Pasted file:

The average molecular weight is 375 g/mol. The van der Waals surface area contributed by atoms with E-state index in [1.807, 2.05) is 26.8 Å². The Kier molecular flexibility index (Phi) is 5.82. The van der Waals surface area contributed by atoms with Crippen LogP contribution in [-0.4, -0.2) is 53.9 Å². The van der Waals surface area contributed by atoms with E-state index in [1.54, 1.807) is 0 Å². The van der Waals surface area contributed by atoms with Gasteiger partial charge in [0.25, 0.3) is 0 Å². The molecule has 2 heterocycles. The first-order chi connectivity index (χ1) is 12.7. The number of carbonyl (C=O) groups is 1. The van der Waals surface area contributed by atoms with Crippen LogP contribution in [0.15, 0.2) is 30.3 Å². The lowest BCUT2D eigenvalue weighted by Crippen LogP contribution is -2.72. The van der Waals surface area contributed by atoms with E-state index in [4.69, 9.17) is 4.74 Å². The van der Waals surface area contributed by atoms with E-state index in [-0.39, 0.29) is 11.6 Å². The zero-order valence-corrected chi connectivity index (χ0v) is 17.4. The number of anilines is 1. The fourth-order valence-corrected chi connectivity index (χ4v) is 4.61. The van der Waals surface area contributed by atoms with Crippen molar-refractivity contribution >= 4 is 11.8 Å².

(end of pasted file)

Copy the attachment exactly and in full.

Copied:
The average molecular weight is 375 g/mol. The van der Waals surface area contributed by atoms with E-state index in [1.807, 2.05) is 26.8 Å². The Kier molecular flexibility index (Phi) is 5.82. The van der Waals surface area contributed by atoms with Crippen LogP contribution in [-0.4, -0.2) is 53.9 Å². The van der Waals surface area contributed by atoms with E-state index in [1.54, 1.807) is 0 Å². The van der Waals surface area contributed by atoms with Gasteiger partial charge in [0.25, 0.3) is 0 Å². The molecule has 2 heterocycles. The first-order chi connectivity index (χ1) is 12.7. The number of carbonyl (C=O) groups is 1. The van der Waals surface area contributed by atoms with Crippen LogP contribution in [0.15, 0.2) is 30.3 Å². The lowest BCUT2D eigenvalue weighted by Crippen LogP contribution is -2.72. The van der Waals surface area contributed by atoms with E-state index in [4.69, 9.17) is 4.74 Å². The van der Waals surface area contributed by atoms with E-state index in [-0.39, 0.29) is 11.6 Å². The zero-order valence-corrected chi connectivity index (χ0v) is 17.4. The number of anilines is 1. The fourth-order valence-corrected chi connectivity index (χ4v) is 4.61. The van der Waals surface area contributed by atoms with Crippen molar-refractivity contribution >= 4 is 11.8 Å².